Counting Crows lead singer Adam Duritz is eloquent. Especially when talking about his songwriting and nuanced singing ability, for which he’s earned great accolades and acknowledgment.
Talking to Under the Radar several months back, the frontman said: “I think I realized at some point that I had a nice voice but that wasn’t the same thing as singing. Being a good singer was a craft and I think I felt unable to really properly express the emotions of the songs. So, I wanted to push myself and be able to do more that way.
“I remember doing some recording sessions for Immer [David Immerglück], who is our guitar player now. But he was just a friend of mine then; he was producing some stuff and I remember getting really, really pushed in some sessions for him to sing stuff that was difficult for me. And realizing that there were a lot of textures and dynamics in a voice that I wasn’t really using and pushing myself to kind of become aware of that and learn to be a singer, as opposed to just a voice.”
Duritz continued: “I just remember realizing that it was possible to sing much, much better than I was and that I was just singing melodies but there’s all this emotion and things that could be in there too. And I remember thinking how limited I was and how, you know, much I needed to get better and then really trying to do that. Really—I mean, I’m very, very, very, very self-critical, which I think is good.
“That’s how you get good at things, you demand a lot. And I think I do that in my writing, I do that in my singing. I’m trying to push everything through a very, very critical lens. And I think that helps after a while. Taxing? I guess it is. But, I mean, this isn’t supposed to be easy! Making art of any kind at a high level, there’s a thing that separates people who have hobbies from people who do it, who really do it. It’s the work.”
Duritz has certainly worked hard throughout his career. His band, which started in the early ‘90s in the Bay Area, went on to earn great success with their 1993 album, August and Everything After, which was produced by T Bone Burnett and featured hits like “Mr. Jones,” “Anna Begins,” “Rain King” and “Omaha.” The album peaked at No. 4 on the Billboard Top 200.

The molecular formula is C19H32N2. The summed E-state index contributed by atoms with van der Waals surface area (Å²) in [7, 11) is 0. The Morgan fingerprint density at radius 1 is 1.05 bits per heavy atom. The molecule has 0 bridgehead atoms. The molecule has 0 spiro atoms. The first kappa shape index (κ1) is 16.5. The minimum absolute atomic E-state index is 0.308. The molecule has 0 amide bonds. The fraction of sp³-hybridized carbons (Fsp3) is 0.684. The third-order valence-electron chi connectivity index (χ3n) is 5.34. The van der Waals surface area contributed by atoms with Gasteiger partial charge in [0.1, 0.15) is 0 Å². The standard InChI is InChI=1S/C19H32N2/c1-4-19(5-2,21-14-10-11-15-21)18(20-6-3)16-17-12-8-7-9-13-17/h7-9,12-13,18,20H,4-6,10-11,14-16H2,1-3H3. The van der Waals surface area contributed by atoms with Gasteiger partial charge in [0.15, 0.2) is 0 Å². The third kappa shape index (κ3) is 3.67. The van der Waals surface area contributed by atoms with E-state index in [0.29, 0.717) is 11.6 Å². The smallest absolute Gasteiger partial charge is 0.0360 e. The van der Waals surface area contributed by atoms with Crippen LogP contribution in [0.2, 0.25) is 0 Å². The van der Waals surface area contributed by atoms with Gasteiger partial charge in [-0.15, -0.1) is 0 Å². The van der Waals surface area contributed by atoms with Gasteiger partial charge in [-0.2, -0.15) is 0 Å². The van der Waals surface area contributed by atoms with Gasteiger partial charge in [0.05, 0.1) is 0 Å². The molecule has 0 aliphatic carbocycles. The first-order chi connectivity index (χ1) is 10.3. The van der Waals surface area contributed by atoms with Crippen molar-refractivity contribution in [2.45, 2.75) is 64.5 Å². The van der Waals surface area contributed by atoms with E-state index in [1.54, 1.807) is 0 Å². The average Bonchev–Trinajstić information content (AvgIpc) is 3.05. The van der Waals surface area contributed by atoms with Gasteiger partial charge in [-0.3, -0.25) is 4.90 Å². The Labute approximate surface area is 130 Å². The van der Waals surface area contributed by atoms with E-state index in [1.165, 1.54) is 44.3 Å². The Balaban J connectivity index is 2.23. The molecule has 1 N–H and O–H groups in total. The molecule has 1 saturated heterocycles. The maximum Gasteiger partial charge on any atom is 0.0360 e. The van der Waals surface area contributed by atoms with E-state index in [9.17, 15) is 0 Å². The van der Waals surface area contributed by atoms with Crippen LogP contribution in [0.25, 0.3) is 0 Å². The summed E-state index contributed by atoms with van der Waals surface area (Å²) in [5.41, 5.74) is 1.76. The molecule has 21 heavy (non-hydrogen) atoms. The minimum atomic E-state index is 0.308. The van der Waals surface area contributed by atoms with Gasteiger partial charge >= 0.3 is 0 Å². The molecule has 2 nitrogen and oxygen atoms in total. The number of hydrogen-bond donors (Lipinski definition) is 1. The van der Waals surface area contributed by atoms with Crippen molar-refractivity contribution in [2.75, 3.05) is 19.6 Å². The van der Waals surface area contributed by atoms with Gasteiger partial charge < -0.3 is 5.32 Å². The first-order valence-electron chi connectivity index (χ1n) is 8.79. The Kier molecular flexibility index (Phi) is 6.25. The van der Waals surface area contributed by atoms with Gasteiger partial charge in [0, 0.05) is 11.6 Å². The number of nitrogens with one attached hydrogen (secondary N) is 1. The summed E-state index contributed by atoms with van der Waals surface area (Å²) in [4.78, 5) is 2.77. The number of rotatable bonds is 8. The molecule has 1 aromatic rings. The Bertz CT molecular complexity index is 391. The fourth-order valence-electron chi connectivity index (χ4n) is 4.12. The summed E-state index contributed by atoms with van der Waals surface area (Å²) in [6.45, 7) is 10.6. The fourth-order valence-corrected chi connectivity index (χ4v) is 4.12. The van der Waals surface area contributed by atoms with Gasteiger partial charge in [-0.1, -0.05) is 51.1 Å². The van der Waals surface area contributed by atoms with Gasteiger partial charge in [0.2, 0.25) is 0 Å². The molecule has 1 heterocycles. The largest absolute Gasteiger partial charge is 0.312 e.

But “Omaha” is the subject of our consideration here today. Of the hit song, the now-57-year-old Duritz says that the subject matter is timeless but especially so in a spacial-sense.
He explains: “Certainly something like ‘Omaha’ is about more transcontinental. And, I mean, I’ve spent a lot of time traveling. I do think that my writing has a sense of the whole of a—especially of a continent as large as America. That’s a big part of my writing.”
Whereas he notes, a song like the band’s hit, “Round Here,” is more rooted in a single location. “In ‘Round Here,’ specifically, there’s the line, ‘She walks along the edge of where the ocean meets the land,’ which is coastal,” he says. “I mean, it takes place in the Bay Area for the most part. But [the songs] do have larger world connections, too.”
For “Omaha,” specifically, Duritz and his band present a melancholy tone, which does feel ubiquitous. His signature poetic, stream-of-conscious lyrics take you immediately and have you ponder the human condition—your own, especially. Duritz sings:
Start tearin’ the old man down
Run past the heather and down to the old road
Start turnin’ the grain into the ground
Roll a new leaf over
In the middle of the night
There’s an old man shreddin’ around in the gatherin’ rain
Hey mister, if you’re gonna walk on water
Oh, could you drop a line my way?
Omaha, somewhere in middle America
If you’re right to the heart of matters
It’s the heart that matters more
I think you better turn your ticket in
And get your money back at the door
As with many of the band’s early hits, there is a lamenting quality to the music and to the lyricism. But coupled with those is a sense of passion, a lust for life, a curiosity that pushes the proverbial singer’s sails forward. Duritz sings:
Start threadin’ a needle
Brush past the shuttle that slides through the cold room
Start turnin’ the wool across the wire
Roll a new life over
In the middle of the night
There’s an old man threadin’ his toes through a bucket of rain
Hey mister, you don’t want to walk on water
‘Cause you’re only gonna to walk all over me
Music, Duritz says, has “been the center of my life since I was a child. It was my comfort and my joy. It was what I turned to for everything from the time I was very young, I’ve been obsessed. I’m geekily obsessed with music. And then weirdly enough at a certain point in my life, I started making it.”
No matter the song, narrative, life event, success, or heartbreak—or even location—Duritz says there’s always something to rely on in the world when it comes to music and his songwriting.
“Music is the one constant,” he said. “It’s always there, there’s always a gig the next night. There’s always that thrill.”